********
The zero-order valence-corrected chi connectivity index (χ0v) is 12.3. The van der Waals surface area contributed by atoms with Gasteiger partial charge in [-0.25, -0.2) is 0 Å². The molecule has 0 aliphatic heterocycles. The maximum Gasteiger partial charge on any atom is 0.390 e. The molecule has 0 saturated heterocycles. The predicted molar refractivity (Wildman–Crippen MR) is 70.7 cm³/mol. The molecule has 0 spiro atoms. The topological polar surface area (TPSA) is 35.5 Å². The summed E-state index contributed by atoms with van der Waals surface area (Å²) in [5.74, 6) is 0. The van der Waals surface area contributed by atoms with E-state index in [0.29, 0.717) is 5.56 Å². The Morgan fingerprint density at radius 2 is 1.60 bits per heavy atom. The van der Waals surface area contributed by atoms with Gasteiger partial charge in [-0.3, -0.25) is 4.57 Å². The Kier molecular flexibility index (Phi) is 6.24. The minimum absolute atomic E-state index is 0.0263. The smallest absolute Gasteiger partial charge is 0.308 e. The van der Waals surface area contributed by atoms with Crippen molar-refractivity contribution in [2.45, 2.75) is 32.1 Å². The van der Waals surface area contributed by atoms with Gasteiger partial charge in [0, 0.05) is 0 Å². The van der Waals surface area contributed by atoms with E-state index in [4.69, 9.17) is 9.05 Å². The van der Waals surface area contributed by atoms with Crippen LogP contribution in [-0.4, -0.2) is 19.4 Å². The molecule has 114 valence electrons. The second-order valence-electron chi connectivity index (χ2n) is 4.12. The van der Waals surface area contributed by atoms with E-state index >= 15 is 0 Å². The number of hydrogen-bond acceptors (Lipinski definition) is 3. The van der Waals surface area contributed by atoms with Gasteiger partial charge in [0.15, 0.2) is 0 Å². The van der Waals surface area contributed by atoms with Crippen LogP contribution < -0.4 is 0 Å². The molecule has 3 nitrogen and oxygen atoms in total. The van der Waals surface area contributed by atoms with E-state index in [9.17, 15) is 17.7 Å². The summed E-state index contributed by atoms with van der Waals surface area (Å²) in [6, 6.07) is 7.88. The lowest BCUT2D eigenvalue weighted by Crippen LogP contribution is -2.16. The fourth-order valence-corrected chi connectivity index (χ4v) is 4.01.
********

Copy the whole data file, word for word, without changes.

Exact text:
The zero-order valence-corrected chi connectivity index (χ0v) is 12.3. The van der Waals surface area contributed by atoms with Gasteiger partial charge in [-0.25, -0.2) is 0 Å². The molecule has 0 aliphatic heterocycles. The maximum Gasteiger partial charge on any atom is 0.390 e. The molecule has 0 saturated heterocycles. The predicted molar refractivity (Wildman–Crippen MR) is 70.7 cm³/mol. The molecule has 0 spiro atoms. The topological polar surface area (TPSA) is 35.5 Å². The summed E-state index contributed by atoms with van der Waals surface area (Å²) in [5.74, 6) is 0. The van der Waals surface area contributed by atoms with E-state index in [0.29, 0.717) is 5.56 Å². The Morgan fingerprint density at radius 2 is 1.60 bits per heavy atom. The van der Waals surface area contributed by atoms with Gasteiger partial charge in [-0.3, -0.25) is 4.57 Å². The Kier molecular flexibility index (Phi) is 6.24. The minimum absolute atomic E-state index is 0.0263. The smallest absolute Gasteiger partial charge is 0.308 e. The van der Waals surface area contributed by atoms with Crippen molar-refractivity contribution in [2.45, 2.75) is 32.1 Å². The van der Waals surface area contributed by atoms with Gasteiger partial charge in [0, 0.05) is 0 Å². The van der Waals surface area contributed by atoms with E-state index in [4.69, 9.17) is 9.05 Å². The van der Waals surface area contributed by atoms with Crippen LogP contribution in [-0.4, -0.2) is 19.4 Å². The molecule has 114 valence electrons. The second-order valence-electron chi connectivity index (χ2n) is 4.12. The van der Waals surface area contributed by atoms with E-state index >= 15 is 0 Å². The number of hydrogen-bond acceptors (Lipinski definition) is 3. The van der Waals surface area contributed by atoms with Gasteiger partial charge in [0.15, 0.2) is 0 Å². The van der Waals surface area contributed by atoms with Crippen LogP contribution < -0.4 is 0 Å². The molecule has 3 nitrogen and oxygen atoms in total. The van der Waals surface area contributed by atoms with E-state index in [9.17, 15) is 17.7 Å². The summed E-state index contributed by atoms with van der Waals surface area (Å²) in [6, 6.07) is 7.88. The lowest BCUT2D eigenvalue weighted by Crippen LogP contribution is -2.16. The fourth-order valence-corrected chi connectivity index (χ4v) is 4.01.